The army was experienced. They’d done this many times. In perfect silence, they got themselves organized. A rearguard peeled off to contain the prisoners and the animals and the rest headed for the hill. At the top the army stopped, while the commanders spied out the terrain and the feeble barricades. Final decisions were made and final orders were issued. Then the army silently topped the hill and, fanning out, they circled the village. Again they stopped. Archers sent several flights of fire arrows into the flammable parts of the village. Fires sprung up everywhere and villagers appeared and got a bucket brigade going. The archers intensified the fire and picked off the obvious leaders who were directing activity. Soon the villagers couldn’t douse the rapidly spreading flames and now their barricades were set on fire. Panic ensued. The villagers piled out of their hiding places and milled about as far from the flames as possible. Predictably, everybody ended up in the square, which was at the centre of the village. Now the outcome was inevitable. The army closed in and watched as the flames ate the barricades and the buildings, then they doused the ashes and surrounded the square. Several men, with more courage than brains, charged and made a nuisance of themselves, but their game was ruthlessly ended and their bodies were trampled in the dirt. All resistance ceased.

The King and the commanders entered the square and ordered the villagers to assemble, youngest to the front eldest at the back, women and girls to the left and males to the right. With the competence of much practice the villagers were sorted into the previously determined categories and the new captives were driven back to join the other prisoners. The army remained to strip the village. Later in the afternoon, everything had been done and the troops rejoined the hoard. That evening the army partied while the king planned the final battle. His adversary was little more than ten miles away and could be reached on the morrow. The king issued his orders for a daybreak start, ate his supper and retired to dream of his triumph to come.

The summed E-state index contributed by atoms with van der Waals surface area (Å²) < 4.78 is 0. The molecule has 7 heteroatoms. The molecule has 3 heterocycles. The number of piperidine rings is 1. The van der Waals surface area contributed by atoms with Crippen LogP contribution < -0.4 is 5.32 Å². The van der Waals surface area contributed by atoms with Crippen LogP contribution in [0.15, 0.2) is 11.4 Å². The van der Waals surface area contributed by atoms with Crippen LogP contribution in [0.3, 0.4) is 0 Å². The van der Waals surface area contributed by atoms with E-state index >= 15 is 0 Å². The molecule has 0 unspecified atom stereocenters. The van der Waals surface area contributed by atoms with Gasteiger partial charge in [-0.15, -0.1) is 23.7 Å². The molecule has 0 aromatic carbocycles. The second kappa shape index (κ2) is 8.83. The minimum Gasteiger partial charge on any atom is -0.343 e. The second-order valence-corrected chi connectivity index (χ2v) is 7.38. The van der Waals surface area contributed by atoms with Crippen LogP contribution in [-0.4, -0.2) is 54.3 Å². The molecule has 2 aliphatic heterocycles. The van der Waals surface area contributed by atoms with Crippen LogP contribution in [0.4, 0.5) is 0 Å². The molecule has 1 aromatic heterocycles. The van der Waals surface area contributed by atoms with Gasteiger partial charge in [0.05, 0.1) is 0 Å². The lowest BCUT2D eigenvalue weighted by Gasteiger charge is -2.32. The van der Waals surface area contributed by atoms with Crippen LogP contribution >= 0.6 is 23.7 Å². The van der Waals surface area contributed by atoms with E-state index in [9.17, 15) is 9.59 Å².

At daybreak the army was up and away. They marched hard with the camp followers dragging at the rear. Then they hit a snag. They came upon a river. It was only fifteen yards wide but looked deep. The king sent a horseman to try to swim across. He was tipped off his mount and swept away. The commanders had no suggestions, but the king was not to be thwarted.

“Here’s what you will do,” he whispered. “Separate those of the prisoners to be sold and move the rest away from the army. After the village we took yesterday there should be more than a thousand of them. Kill them all and then make rafts out of the corpses. Lash them together in groups of six, side by side, shoulder to shoulder and hip to hip. Tie nets of stones to the limbs on the outside of each raft to weigh it down. Then build a road across the river. The first layer must be from this bank to the other side. Line the rafts one in front of the other, head to toe. In the second layer, place the rafts crosswise, side by side, along the first layer, heads pointed upstream and toes downstream. Keep alternating layers until you reach the surface. The road will only be used once. Now go and get on with it. You have three hours.”

The commanders were horrified but dared not refuse. The road was built. The army crossed and the King won a great victory.

But, ever afterwards, even once the grisly remains had been replaced by a sturdy stone structure, the crossing was known as “The Bridge of Bones”.